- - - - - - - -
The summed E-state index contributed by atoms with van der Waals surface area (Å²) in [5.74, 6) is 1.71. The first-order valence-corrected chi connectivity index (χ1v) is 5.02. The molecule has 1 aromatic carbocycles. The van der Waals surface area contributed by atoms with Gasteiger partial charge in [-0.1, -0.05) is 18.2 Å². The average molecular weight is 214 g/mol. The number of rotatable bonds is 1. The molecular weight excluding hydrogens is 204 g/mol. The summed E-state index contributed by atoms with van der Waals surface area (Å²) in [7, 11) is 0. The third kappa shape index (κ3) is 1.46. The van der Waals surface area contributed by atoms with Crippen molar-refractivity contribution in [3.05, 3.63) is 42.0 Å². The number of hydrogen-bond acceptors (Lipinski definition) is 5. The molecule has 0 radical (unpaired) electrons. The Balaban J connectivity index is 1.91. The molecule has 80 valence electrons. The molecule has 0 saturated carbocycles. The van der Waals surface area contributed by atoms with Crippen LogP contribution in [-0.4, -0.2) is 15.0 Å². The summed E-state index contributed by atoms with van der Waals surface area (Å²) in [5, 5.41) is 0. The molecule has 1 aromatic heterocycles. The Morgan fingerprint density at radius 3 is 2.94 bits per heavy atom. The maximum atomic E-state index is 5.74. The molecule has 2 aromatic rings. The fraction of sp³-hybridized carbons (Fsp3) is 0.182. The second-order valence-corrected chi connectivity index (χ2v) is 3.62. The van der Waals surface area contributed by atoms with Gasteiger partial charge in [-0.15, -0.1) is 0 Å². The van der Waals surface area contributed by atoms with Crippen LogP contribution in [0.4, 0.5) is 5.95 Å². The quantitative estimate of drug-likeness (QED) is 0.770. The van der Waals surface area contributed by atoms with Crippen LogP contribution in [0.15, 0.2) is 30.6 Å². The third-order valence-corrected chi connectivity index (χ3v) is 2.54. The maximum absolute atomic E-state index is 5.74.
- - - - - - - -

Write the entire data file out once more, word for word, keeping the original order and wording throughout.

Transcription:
The summed E-state index contributed by atoms with van der Waals surface area (Å²) in [5.74, 6) is 1.71. The first-order valence-corrected chi connectivity index (χ1v) is 5.02. The molecule has 1 aromatic carbocycles. The van der Waals surface area contributed by atoms with Gasteiger partial charge in [-0.1, -0.05) is 18.2 Å². The average molecular weight is 214 g/mol. The number of rotatable bonds is 1. The molecular weight excluding hydrogens is 204 g/mol. The summed E-state index contributed by atoms with van der Waals surface area (Å²) in [7, 11) is 0. The third kappa shape index (κ3) is 1.46. The van der Waals surface area contributed by atoms with Crippen molar-refractivity contribution in [3.05, 3.63) is 42.0 Å². The number of hydrogen-bond acceptors (Lipinski definition) is 5. The molecule has 0 radical (unpaired) electrons. The Balaban J connectivity index is 1.91. The molecule has 80 valence electrons. The molecule has 0 saturated carbocycles. The van der Waals surface area contributed by atoms with Crippen LogP contribution in [-0.4, -0.2) is 15.0 Å². The summed E-state index contributed by atoms with van der Waals surface area (Å²) in [5, 5.41) is 0. The molecule has 1 aromatic heterocycles. The Morgan fingerprint density at radius 3 is 2.94 bits per heavy atom. The maximum atomic E-state index is 5.74. The molecule has 2 aromatic rings. The fraction of sp³-hybridized carbons (Fsp3) is 0.182. The second-order valence-corrected chi connectivity index (χ2v) is 3.62. The van der Waals surface area contributed by atoms with Gasteiger partial charge in [-0.15, -0.1) is 0 Å². The van der Waals surface area contributed by atoms with Crippen LogP contribution in [0.4, 0.5) is 5.95 Å². The quantitative estimate of drug-likeness (QED) is 0.770. The van der Waals surface area contributed by atoms with Crippen LogP contribution in [0.15, 0.2) is 30.6 Å². The third-order valence-corrected chi connectivity index (χ3v) is 2.54. The maximum absolute atomic E-state index is 5.74.